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Choi, Park, Sun, Seo, Lee, Kim, Kim, and Lim: Effect of exercise intervention using mobile healthcare on blood lipid level and health-related physical fitness in obese women: a randomized controlled trial



This study aimed to evaluate the effects of 12 weeks of non-face-to-face exercise intervention using mobile health (mHealth) on blood lipid levels and health-related physical fitness in obese women.


Thirty obese women (aged: 39.40 ± 11.07 years, percent body fat: 37.05 ± 5.15%) were enrolled, and all completed the study. Non-face-to-face exercises were performed for 12 weeks using a mHealth and smart tracker (Charge 4, Fitbit, USA). Participants were randomly assigned to an experimental (EXP) or control (CON) group. The 12-week exercise program using mHealth included resistance (twice a week for 60 min), aerobics (five times a week for 50 min), and flexibility (five times a week for 10 min).


The results showed that high-density lipoprotein cholesterol (Post − Pre: 9.07 mg·dL-1, p < 0.001) and ratio of low-density to high-density lipoprotein cholesterol (Post − Pre: −0.71 mg·dL-1, p < 0.05) significantly changed during the intervention period in EXP. There were significant increases in sit-ups (Post − Pre: 7.73 numbers, p < 0.001), grip strength (Post − Pre: 2.92 kg, p < 0.001), and sit and reach (Post − Pre: 2.51 cm, p < 0.01) in EXP.


Non-face-to-face exercise using mHealth for 12 weeks improved blood lipid levels and health-related physical fitness; therefore, it can help improve compliance through self-monitoring and lifestyle changes by increasing physical activity.


Obesity is an epidemic metabolic disease [1] and the third leading cause of death and a risk factor for various types of health problems worldwide [2-4]. The leading causes of the continuous increase in the prevalence of obesity are busy daily life, nutritional imbalance, and increased sedentary lifestyle [5]. Over third of adults worldwide suffer from obesity, and women have a higher obesity rate than men [3,6]. Obesity negatively affects low-density lipoprotein cholesterol (LDL-C), high-density lipoprotein cholesterol (HDL-C), total cholesterol (TC), and triglyceride (TG) levels, thereby increasing the risk of metabolic syndrome and cardiovascular diseases (CVD) such as dyslipidemia, type 2 diabetes, and hypertension, leading to early death [3,7-10].
Various intervention methods have been developed to treat obesity; however, its worldwide prevalence has not decreased [11-14]. Drugs and surgical treatments effectively treat obesity but can cause limited and severe side effects [14]. Regular physical activity (PA) is one of the methods used to treat obesity, with minimal side effects. Previous studies have reported that PA effectively improves body composition, chronic diseases, cardiovascular risk factors, and the quality of life [11,12,15]. To prevent obesity and chronic diseases, the World Health Organization (WHO) recommends performing aerobic exercise for at least 150 to 300 minutes weekly and muscle strength exercises more than twice a week [15]. Previous studies have reported that the participation of women in exercise is considerably less compared to that of men [16]. Therefore, an easy-to-access exercise intervention plan is needed to increase exercise participation.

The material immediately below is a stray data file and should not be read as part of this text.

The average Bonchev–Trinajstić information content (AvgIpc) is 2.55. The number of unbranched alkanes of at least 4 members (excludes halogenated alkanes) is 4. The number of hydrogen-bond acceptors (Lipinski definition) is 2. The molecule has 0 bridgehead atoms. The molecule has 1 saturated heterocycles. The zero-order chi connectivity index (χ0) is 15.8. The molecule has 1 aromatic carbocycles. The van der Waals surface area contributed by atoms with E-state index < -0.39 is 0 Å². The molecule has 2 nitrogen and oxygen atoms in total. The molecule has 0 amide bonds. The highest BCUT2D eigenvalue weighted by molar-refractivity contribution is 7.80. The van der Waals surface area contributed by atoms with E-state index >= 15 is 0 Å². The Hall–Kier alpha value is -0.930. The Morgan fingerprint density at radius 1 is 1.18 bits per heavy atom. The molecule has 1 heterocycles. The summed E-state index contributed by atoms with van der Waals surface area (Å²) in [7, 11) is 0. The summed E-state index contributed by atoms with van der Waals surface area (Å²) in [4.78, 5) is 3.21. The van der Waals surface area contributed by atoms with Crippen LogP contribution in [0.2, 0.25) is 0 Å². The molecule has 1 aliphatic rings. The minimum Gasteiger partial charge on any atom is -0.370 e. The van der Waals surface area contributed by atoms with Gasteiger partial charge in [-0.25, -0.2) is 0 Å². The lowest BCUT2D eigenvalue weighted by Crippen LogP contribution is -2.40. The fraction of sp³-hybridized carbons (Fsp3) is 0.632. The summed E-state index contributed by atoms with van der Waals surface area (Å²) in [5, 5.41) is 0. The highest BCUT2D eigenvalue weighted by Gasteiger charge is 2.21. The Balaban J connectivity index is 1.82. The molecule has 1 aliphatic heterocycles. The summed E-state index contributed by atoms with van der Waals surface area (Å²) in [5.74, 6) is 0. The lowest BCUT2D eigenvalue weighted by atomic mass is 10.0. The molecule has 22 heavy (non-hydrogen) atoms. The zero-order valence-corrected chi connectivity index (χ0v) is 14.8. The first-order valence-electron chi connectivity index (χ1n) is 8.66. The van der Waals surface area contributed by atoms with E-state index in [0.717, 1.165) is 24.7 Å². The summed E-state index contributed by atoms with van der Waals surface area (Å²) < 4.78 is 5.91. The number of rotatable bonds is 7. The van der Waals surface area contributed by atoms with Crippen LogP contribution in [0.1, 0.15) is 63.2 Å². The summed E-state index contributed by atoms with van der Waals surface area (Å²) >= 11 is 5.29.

Recently, research has been conducted to verify the effectiveness of various exercise intervention programs using mobile health (mHealth), including wearable devices (such as smartphones and smartwatches) and mobile apps [7,17,18]. Wearable devices are effective tools for PA and health management as they can easily monitor individual PA and health status [7,19]. Previous studies have shown that moderate-to-vigorous-intensity physical activity using mHealth reduces body weight [20]. In another study, blood pressure and lipid levels were improved by recording health status and monitoring physical activity using an mHealth app [21,22].
Therefore, this study aimed to verify the effect of a 12-week non-face-to-face exercise intervention using mHealth on body composition, health-related physical fitness, and blood lipid levels in obese women.



A total of 30 obese women (aged: 39.40 ± 11.07 years; percent body fat (%BF): 37.05 ± 5.15%) were enrolled, and all completed the study. This study was approved by the Institutional Review Board of Konkuk University( 7001355-202112-HR-491) and was conducted according to the principles of the Declaration of Helsinki. Written informed consent was obtained from all the participants, and their physical characteristics are listed in Table 1.